EXCLUSIVE: New Mexico Governor Michelle Lujan Grisham, Albuquerque Mayor Tim Keller and Netflix Co-CEO Ted Sarandos are right now announcing that Netflix will boost its presence in the state by expanding its ABQ Studios and committing to an additional $1 billion in production spending.
The Studio expansion will add 300 acres to the company’s existing studios, located in Albuquerque’s Mesa Del Sol area. They said it will make ABQ Studios one of the largest high-tech and sustainable film production facilities in North America. The new investment will create an estimated 1,000 production jobs in New Mexico over the next ten years, along with 1,467 construction jobs to complete the expansion. The ABQ Studios will bring $150 million in capital expenditures as up to 10 stages will be added as well as post-production services, production offices, mills, backlots, and training facilities, wardrobe suites, a commissary to support meals and craft services, and other flex buildings to support productions.
Netflix purchased Albuquerque Studios in 2018 and has since spent more than $200 million in the state, utilized more than 2,000 production vendors, and hired over 1,600 cast and crew members. Production is ongoing there on the original films The Harder They Fall and Intrusion. In December, the plan is for filming to begin on Stranger Things 4 in Albuquerque as Netflix brings a bulk of its signature series there after previously shooting in Atlanta. Other Netflix productions filmed in New Mexico include Army of the Dead, El Camino, Godless, Daybreak, Chambers and Messiah. Netflix also has production hubs in Los Angeles, Atlanta and Brooklyn, New York, and Vancouver.
“Ever since Netflix first chose New Mexico, they have been nothing but an incredible partner, pushing the boundaries of innovation and expansion while providing fulfilling work opportunities for so many New Mexicans,” said Governor Lujan Grisham. “My administration has expanded our state’s competitive film incentives, facilitating higher-wage employment for New Mexicans all across the state and increased opportunities for rural communities. I am glad Netflix has chosen to double-down on its commitment to our state, and our partnership will continue to grow for the benefit of New Mexicans across the board.”
Netflix Co-CEO Ted Sarandos said, “New Mexico provides an outstanding production and business environment in close proximity to Los Angeles with some of the best crews and creative talent in the world. The expansion will bring many new high-tech and production jobs to the region. It allows us to be more nimble executing our production plans while cementing the status of the region as one of the leading production centers in North America.”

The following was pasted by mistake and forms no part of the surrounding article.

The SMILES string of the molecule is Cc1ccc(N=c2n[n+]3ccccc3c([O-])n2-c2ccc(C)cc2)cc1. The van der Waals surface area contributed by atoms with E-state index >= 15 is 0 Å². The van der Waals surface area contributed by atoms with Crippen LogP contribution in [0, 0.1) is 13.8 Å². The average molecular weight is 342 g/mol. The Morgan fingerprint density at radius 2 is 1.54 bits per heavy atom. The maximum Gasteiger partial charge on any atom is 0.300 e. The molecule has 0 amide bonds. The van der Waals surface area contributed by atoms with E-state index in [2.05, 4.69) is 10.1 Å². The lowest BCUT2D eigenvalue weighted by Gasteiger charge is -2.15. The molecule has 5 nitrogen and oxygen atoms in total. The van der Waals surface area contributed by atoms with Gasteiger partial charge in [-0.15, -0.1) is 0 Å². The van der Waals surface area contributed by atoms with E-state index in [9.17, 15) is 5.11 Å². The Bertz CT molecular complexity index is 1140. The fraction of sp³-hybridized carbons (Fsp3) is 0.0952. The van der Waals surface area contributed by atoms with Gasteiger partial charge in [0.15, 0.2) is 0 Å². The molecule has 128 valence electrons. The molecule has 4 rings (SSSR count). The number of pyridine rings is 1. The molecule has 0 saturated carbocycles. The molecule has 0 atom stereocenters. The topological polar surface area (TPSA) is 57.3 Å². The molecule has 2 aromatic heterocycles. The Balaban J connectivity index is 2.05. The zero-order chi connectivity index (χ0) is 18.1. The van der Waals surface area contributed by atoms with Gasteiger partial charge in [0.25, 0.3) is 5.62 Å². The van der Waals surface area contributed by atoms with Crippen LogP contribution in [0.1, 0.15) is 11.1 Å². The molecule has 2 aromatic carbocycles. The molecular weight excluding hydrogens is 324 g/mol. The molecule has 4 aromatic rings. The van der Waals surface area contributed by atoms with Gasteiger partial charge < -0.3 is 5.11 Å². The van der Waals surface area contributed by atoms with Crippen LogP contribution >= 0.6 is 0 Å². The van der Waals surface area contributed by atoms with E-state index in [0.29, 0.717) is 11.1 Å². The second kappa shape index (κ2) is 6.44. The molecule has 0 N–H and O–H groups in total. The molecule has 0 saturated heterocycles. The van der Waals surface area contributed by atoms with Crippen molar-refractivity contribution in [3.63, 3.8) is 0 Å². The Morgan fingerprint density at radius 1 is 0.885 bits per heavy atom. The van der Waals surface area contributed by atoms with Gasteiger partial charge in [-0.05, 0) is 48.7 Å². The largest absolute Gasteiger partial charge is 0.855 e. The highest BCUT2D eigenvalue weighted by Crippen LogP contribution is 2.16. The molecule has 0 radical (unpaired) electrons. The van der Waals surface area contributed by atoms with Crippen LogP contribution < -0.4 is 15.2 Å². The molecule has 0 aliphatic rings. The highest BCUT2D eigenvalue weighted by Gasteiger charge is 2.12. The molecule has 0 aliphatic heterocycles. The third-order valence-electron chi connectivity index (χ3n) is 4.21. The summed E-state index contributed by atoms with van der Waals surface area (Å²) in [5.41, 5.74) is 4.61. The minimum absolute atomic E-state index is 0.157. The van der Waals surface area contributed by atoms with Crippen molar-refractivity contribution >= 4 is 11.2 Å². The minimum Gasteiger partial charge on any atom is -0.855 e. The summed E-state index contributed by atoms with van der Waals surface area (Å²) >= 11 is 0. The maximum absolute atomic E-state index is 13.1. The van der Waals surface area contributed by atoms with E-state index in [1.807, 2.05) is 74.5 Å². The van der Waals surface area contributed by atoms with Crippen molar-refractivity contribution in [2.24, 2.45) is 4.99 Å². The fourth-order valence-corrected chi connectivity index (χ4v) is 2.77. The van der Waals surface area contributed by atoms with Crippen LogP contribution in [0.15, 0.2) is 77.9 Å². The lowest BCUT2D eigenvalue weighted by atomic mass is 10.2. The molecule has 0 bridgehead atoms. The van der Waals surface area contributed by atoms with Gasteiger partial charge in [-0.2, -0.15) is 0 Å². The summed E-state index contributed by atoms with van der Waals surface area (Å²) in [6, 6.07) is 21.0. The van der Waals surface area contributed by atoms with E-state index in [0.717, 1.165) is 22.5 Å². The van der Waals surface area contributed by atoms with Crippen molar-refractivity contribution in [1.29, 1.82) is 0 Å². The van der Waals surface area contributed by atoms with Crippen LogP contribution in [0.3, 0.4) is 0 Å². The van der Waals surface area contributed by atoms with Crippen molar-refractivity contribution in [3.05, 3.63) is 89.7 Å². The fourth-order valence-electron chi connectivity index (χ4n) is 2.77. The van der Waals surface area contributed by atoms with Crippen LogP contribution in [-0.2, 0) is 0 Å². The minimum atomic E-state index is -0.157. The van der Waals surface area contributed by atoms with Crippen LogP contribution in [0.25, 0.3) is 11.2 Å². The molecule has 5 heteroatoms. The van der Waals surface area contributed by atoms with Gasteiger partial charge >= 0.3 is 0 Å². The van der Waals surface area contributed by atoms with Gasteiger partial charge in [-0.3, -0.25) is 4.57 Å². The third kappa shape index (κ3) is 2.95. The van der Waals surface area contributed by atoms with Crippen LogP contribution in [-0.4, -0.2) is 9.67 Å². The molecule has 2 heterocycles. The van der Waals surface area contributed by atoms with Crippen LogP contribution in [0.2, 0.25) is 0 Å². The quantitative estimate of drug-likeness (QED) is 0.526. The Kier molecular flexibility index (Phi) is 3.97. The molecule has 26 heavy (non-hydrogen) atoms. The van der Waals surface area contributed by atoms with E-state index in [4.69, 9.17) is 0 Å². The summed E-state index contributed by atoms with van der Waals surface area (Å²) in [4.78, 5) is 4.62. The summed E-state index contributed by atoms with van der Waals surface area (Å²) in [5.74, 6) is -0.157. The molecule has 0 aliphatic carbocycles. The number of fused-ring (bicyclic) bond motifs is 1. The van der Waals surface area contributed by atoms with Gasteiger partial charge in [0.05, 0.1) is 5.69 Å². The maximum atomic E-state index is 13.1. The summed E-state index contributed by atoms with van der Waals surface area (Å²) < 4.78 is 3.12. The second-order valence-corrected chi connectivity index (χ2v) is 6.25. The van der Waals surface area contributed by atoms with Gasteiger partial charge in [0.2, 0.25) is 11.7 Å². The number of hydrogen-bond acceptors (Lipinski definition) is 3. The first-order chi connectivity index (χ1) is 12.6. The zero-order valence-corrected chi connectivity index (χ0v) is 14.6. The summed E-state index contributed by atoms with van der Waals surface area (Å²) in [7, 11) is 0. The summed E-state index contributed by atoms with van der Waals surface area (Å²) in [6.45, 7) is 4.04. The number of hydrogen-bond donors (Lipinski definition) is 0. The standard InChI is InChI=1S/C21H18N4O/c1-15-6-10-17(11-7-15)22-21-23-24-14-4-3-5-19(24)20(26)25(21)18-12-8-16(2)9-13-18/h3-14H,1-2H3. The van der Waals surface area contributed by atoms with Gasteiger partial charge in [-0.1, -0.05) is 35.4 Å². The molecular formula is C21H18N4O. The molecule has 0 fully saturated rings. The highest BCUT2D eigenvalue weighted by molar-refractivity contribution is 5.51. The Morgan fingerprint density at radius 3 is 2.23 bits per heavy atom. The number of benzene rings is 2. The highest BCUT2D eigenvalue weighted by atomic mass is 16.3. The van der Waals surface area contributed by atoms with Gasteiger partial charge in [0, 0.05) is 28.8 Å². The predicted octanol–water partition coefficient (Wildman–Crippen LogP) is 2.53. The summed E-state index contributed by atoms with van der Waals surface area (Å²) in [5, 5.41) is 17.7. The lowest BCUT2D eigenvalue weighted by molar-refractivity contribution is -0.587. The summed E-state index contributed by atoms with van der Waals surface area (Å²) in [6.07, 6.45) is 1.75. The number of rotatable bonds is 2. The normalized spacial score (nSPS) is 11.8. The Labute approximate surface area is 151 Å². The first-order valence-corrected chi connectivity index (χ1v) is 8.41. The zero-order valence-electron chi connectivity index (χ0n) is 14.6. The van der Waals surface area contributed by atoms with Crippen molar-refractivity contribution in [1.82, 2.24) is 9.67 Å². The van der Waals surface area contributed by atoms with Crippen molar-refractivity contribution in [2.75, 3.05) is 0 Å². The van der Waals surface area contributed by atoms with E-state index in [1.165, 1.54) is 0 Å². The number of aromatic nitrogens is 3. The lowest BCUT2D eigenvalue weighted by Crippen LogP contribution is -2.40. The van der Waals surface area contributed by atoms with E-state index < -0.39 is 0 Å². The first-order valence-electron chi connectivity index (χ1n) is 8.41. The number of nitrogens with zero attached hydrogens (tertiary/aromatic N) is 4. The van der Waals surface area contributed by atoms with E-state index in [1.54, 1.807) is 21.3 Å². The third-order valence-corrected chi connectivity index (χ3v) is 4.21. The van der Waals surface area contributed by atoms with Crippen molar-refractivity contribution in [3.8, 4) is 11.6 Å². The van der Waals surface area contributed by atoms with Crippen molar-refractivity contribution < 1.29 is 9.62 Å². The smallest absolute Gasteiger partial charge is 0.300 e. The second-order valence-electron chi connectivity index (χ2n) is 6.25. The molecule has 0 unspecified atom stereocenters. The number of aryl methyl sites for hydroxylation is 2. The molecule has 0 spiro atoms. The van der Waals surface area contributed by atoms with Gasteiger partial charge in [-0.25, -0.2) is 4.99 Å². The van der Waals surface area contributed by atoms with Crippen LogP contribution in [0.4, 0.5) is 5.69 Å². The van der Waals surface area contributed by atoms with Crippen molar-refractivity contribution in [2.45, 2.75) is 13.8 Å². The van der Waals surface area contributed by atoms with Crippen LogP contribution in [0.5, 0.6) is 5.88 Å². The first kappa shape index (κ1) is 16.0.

The State of New Mexico will provide up to $17 million in LEDA funding and the City of Albuquerque will commit up to $3 million in local LEDA funding to the project. In addition, the City of Albuquerque will issue an Industrial Revenue Bond (IRB) to partially abate property and other tax over a 20-year term for the first $500 million investment by Netflix to build out the production facility. In addition to the private land acquisition, Netflix will also lease approximately 130 acres from the State Land Office. All funding is pending the approval of the Albuquerque Development Commission and the Albuquerque City Council. If approved, funding will be disbursed according to benchmarks set out in the Public Participation Agreement.
Said Albuquerque Mayor Tim Keller: “When we brought Netflix to Albuquerque, we put the spotlight on our City’s strong film economy and joined our brand to one of the top companies in the new global economy. Now, with this expansion we’re looking forward to doubling the impact to 2,000 jobs for folks from all walks of life and a $2 billion investment into Albuquerque’s economy over the next decade.”
New Mexico has made growth in the film and television industry a priority. It was the subject of Deadline’s inaugural Hot Spots last March, an initiative meant to focus on production around the country. A short hop from Los Angeles, New Mexico production was strong, before the Netflix expansion. According to the state, in 2003, direct spend in New Mexico was $7 million. In fiscal year 2019, it reached a record high of $525.5 million. Netflix will generate an estimated $344 million in taxes to the state, local school district, and other local governments.
Said Alicia J. Keyes, New Mexico Economic Development Department Cabinet Secretary: “This expansion is the result of an incredible partnership with Netflix that will set a precedent in the industry and signal that New Mexico is the place to be for film and television production. Not only will there be an additional 1,000 high-paying jobs for New Mexicans plus an estimated $2.5 billion that will benefit New Mexico’s economy, but we are setting the stage for future generations to stay in our state and have employment opportunities with one of the world’s leading global digital media companies.”
Part of the proposed investment brings a focus on growing the crew base and talent pool, and Netflix has committed to provide training programs for below-the-line positions in partnership with the New Mexico Film Office, local universities, labor and industry organizations. Netflix has also committed to support New Mexico’s Native American, Latino, Black and other underrepresented groups’ content creators and filmmakers.
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